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Family Ski and Snowboard Wii Guide

24/02/2008 Family Family Gamer Guide
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Family Ski and Snowboard Nintendo Wii

Family Ski and Snowboard

Nintendo Wii



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After the success of Wii-Fit other developers are producing games that use the Balance Board. Family Ski (We Ski in the US) is one of the first games to use the board in a proper game setting. It expands on the success of Slalom, Ski Jumping and Snow Boarding in Wii-Fit, taking the Skiing genre out on the slopes.

It's one of those type of game genres...

Sports games recreate a wide variety of real life competitive games. Depending on the sport, these will either have an action or strategy focus. Popular sports games are often released on an annual basis, each year the game receives new player rosters and game improvements.

But why is it any better than the others...

We Ski and Snowboard is a game that the whole family can really enjoy. The Wii-mote and Nun-chuck are held ski pole style. Thrust them down together to spike yourself forwards, twist them into the body to crouch for extra speed, and tilt them left and right to shift your balance and change direction. If that's not enough realism for you, you can add in the Wii-Fit balance board. Positioned normally, this uses the players tilting to control the skiing direction, turn it 90 degrees and you can simulate a snowboard in the same way.

Like the previous game, We Ski and Snowboard takes the Skiing from Wii-Fit and brings it to a fitting culmination. It manages to create a believable alpine environment, fully populated with other skiers and on lookers. The little touches here really make all the difference. This time around things are a little slicker. Not only is there the option of switching from Skis to the aforementioned Snowboard, but we also have 7000 feet of mountain to ski down, freestyle.

In either the safer, marked out slopes of the resort or the wide open planes of the mountain, players work their way through a variety of speed and style challenges. In addition they can accept missions from the other skiers they meet along the way. The game doesn't force its agenda on the player, so they are free to just enjoy the slopes, go for high scores, or take on the full adventure style missions.

The only down side of the game for me is that it only uses the balance board for turning. In Wii-Fit you can also lean forward and back to adjust your speed - a touch that added another layer of realism. It's surprising how many new games you play that simply miss the tricks that Nintendo go right on their launch titles. Also, having recently unlocked the snow board in Wii-Fit I would have loved to see that feature here as well.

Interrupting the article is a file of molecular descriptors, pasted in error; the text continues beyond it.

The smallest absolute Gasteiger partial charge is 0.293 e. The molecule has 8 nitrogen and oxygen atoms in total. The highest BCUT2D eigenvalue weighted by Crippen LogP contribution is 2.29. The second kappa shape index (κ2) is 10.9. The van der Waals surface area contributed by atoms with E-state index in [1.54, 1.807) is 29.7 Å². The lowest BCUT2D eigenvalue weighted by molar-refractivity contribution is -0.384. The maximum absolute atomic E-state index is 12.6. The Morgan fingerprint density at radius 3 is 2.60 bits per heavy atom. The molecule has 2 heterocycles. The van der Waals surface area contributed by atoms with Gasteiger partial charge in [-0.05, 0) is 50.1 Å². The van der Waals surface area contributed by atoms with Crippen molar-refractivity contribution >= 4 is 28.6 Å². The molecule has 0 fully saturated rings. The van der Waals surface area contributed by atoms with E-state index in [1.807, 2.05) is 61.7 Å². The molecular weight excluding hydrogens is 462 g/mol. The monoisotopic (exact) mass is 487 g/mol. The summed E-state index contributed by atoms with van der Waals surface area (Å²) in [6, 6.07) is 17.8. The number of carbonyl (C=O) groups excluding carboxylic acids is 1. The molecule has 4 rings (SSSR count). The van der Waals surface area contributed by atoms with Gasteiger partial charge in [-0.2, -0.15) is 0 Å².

So what experience should I play this game for...

Clean simple graphics and controls combine with the use of the Mii's (previously created on your Wii) make for an involving ski environment. The races, slalom and mogul events have the look of Ski Sunday. The freestyle mode lets you explore the mountain, picking ski runs at will that range from leisurely powder to speed inducing ice slopes. The four player racing makes this a great game for family fun, or more competitive times once the kids are in bed.

And when can I take a break...

Each run only lasts a few minutes, making the game suitable for short half hour sessions. The nature of the controls means that it takes a little while to get accustomed to, therefore to get the most out of the game longer sessions should be considered.

This is a great game for who...

The super simple motion controls make this game easy to control for younger players. Our four and six year olds loved catching ski-lifts and whizzing back down the slopes. Novice players should find there little barrier to entry, although more the experienced may not find the game as challenging as they would hope.

Although Family Ski is focused on family fun rather than being an out and out ski racing game, the new open mountain slopes create a surprisingly realistic and enjoyable skiing or snowboarding experience.

Written by Andy Robertson

You can support Andy by buying Family Ski and Snowboard

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Andy Robertson writes the Family Gamer column.

"Videogame reviews for the whole family, not just the kids. I dig out videogame experiences to intrigue and interest grownups and children. This is post-hardcore gaming where accessibility, emotion and storytelling are as important as realism, explosions and bravado."

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